Anorexia Nervosa and Positive Emotion
Positive emotion as motivation for and reinforcement of weight loss behaviors
Posted August 4, 2014
Anorexia nervosa is an eating disorder characterized by excessive weight loss, persistent interference with weight gain, and body image disturbance. Anorexia can lead to severe medical complications, is difficult to treat, and a high percentage of patients eventually die by suicide (Selby, Bulik, et al., 2010). Although it is well established that many with anorexia experience body dissatisfaction and apprehension about weight gain, the rewarding aspects of weight loss may be particularly pronounced during the development of anorexia and have not been well studied (Walsh, 2013). Many anorexic patients believe their ability to lose weight makes them more attractive and builds self-control and confidence. Another source of positive reinforcement in anorexia may be through exposure to stimuli that promote extreme weight loss, such as content posted on “Pro-Ana” (Pro-Anorexia) websites, which feature images of thin/emaciated women and inspirational quotes for weight loss.
One particular factor we have examined is the role of low positive emotion differentiation (PED), or difficulty understanding and distinguishing between discrete positive emotions, may contribute to an enhanced reward response and elevated positive emotion. In a paper my lab recently published in the journal Clinical Psychological Science, 118 anorexic patients completed multiple daily emotional and behavioral assessments for two weeks. Using these data we were able to examine the role of low PED in promoting weight loss behaviors. Our findings indicated that those with anorexia who had low PED appeared to engage in more weight loss behaviors over the course of two weeks than those with high PED. Furthermore, we demonstrated that for those with low PED, more weight loss behaviors at one time resulted in increased subsequent levels of positive emotion. Similarly, higher levels of positive emotion at one signal predicted the report of more weight loss behaviors at the subsequent signal. These findings demonstrate that many with anorexia experienced positive emotion as a function of engaging in weight loss behaviors, and that such positive emotion may increase motivation for further weight loss behaviors. These psychological findings also dovetail with recent neuropsychological advances of elevated responding to rewards in anorexia, as indicated by greater ventral striatal activation in response to underweight images (Fladung et al., 2010).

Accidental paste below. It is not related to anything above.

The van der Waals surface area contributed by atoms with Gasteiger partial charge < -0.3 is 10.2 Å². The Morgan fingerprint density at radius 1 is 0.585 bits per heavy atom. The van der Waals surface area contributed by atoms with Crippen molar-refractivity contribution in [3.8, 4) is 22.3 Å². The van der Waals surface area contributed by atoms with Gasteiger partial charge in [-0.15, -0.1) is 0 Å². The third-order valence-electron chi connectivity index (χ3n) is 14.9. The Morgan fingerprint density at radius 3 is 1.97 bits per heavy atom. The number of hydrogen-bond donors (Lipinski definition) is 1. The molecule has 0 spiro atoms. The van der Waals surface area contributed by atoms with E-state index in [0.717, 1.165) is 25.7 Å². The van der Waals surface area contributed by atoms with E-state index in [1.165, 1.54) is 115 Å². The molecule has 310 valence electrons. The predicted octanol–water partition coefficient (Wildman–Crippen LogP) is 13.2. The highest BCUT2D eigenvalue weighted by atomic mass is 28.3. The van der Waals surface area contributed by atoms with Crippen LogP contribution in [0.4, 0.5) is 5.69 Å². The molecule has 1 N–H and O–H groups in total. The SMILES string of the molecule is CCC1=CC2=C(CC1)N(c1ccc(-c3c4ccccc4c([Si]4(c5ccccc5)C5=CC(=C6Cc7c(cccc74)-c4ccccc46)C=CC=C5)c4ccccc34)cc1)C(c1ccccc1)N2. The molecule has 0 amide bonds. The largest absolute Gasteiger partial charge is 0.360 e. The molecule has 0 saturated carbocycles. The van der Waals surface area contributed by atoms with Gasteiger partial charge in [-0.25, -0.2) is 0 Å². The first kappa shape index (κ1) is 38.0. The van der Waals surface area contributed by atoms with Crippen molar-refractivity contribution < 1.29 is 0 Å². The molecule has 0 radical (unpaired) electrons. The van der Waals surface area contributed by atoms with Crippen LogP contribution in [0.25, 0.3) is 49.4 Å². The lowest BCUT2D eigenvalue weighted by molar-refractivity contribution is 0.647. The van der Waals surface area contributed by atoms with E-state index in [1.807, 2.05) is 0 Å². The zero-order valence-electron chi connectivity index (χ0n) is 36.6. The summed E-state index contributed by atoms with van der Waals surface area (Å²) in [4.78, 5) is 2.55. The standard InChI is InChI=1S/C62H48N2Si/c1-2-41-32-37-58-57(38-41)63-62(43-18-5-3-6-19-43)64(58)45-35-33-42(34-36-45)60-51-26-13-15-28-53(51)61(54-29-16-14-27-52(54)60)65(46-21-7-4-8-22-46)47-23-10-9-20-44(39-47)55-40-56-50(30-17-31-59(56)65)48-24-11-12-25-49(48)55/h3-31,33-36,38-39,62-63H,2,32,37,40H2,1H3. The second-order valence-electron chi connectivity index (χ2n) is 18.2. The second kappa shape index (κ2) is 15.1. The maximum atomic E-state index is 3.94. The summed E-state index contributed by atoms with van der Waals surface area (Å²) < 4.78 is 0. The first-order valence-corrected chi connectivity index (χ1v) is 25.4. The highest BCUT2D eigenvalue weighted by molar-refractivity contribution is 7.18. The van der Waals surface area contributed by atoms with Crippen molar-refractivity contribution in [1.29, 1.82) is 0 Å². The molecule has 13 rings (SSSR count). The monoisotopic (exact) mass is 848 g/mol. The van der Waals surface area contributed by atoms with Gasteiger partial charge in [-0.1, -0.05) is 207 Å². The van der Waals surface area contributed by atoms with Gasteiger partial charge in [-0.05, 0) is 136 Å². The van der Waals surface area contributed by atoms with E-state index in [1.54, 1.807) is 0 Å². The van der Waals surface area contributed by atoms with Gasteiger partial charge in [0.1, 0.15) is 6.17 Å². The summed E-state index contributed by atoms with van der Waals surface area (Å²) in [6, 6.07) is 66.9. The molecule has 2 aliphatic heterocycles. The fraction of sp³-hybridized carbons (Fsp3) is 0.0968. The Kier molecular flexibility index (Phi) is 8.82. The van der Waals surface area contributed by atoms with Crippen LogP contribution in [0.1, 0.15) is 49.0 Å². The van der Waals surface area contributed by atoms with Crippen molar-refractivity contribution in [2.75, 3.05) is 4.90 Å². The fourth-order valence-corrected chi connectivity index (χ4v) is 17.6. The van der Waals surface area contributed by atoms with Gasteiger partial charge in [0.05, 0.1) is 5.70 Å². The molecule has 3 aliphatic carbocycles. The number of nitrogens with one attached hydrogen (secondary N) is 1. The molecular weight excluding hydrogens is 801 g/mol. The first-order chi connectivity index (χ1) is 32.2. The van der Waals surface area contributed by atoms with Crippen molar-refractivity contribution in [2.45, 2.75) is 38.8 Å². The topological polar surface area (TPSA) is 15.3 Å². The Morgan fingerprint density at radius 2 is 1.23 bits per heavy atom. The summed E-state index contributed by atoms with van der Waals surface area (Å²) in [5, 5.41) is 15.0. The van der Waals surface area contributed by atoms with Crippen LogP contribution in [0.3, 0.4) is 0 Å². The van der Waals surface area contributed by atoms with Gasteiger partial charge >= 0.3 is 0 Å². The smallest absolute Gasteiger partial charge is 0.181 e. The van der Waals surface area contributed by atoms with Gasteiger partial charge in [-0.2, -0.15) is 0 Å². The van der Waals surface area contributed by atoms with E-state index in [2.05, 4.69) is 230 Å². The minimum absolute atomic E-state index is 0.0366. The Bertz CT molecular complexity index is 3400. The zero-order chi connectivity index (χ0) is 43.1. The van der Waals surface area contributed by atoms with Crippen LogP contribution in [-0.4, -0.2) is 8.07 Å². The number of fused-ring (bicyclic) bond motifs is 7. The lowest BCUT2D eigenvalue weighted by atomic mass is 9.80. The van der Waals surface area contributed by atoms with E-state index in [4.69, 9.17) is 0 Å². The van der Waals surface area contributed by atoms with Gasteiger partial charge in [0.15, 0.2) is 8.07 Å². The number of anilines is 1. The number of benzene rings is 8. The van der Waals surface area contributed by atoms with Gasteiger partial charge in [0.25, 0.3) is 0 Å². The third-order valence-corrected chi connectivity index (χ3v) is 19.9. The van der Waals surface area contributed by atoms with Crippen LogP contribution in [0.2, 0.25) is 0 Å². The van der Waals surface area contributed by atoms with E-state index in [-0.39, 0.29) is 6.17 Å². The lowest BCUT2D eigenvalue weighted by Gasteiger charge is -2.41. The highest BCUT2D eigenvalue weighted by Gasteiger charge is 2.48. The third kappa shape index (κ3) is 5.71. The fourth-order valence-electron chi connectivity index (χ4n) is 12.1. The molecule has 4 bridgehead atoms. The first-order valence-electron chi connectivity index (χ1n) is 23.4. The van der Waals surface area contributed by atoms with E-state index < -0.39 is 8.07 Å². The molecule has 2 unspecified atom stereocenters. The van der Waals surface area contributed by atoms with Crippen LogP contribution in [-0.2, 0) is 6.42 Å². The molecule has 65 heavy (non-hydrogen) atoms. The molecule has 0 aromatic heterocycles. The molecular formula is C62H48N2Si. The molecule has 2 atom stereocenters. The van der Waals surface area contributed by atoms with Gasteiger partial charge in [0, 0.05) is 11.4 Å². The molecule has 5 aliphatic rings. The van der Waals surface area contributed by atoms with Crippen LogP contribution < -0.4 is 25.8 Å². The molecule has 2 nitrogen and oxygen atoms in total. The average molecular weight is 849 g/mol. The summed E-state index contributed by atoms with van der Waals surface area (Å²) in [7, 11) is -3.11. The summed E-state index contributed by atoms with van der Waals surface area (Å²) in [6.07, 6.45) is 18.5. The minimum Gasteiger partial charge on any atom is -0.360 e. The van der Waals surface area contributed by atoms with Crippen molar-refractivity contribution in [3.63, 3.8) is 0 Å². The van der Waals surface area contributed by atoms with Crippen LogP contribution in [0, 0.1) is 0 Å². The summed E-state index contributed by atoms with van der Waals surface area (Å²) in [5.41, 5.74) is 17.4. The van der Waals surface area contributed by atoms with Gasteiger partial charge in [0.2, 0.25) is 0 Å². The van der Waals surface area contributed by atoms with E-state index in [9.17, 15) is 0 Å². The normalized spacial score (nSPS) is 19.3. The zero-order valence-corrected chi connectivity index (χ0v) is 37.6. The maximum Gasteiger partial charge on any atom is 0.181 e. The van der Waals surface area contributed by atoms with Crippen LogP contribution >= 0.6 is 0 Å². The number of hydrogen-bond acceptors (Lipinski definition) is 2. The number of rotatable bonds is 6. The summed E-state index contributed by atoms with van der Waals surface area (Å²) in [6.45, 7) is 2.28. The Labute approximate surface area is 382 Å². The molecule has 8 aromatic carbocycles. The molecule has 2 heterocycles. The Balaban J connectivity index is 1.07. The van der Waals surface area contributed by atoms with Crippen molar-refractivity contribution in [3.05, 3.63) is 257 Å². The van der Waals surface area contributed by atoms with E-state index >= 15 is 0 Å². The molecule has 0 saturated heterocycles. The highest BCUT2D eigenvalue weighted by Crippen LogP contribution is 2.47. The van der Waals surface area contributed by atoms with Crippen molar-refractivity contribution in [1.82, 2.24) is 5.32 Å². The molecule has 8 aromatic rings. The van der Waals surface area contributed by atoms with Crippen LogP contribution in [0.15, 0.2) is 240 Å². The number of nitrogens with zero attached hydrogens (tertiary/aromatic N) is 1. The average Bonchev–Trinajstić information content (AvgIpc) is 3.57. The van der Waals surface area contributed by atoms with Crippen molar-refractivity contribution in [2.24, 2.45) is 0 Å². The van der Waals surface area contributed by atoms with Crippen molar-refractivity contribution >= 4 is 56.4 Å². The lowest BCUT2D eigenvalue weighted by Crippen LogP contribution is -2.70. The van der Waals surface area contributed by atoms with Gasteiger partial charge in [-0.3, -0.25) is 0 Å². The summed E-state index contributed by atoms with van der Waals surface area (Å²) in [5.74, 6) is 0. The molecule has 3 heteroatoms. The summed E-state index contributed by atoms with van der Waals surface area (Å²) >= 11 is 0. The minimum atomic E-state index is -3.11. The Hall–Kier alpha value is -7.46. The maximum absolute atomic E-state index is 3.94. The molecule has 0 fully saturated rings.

There are important clinical implications for these findings. One way to enhance current treatments and weight restoration in anorexia may involve harnessing positive emotion from other areas of life. By channeling the motivations for weight loss activities into new activities that facilitate autonomy, competency, and relatedness, patients can start the formation of a new identity that’s not so focused on shape, weight, and nutritional control. Such activities may include reward-reinforcement oriented activities from various areas, including arts, humanities, and recreational activities, and these activities may also simultaneously improve ability to cope with negative emotion.
Additional details on the study can be found on:
The publication webiste for Clinical Psychological Science: http://cpx.sagepub.com/content/2/4/514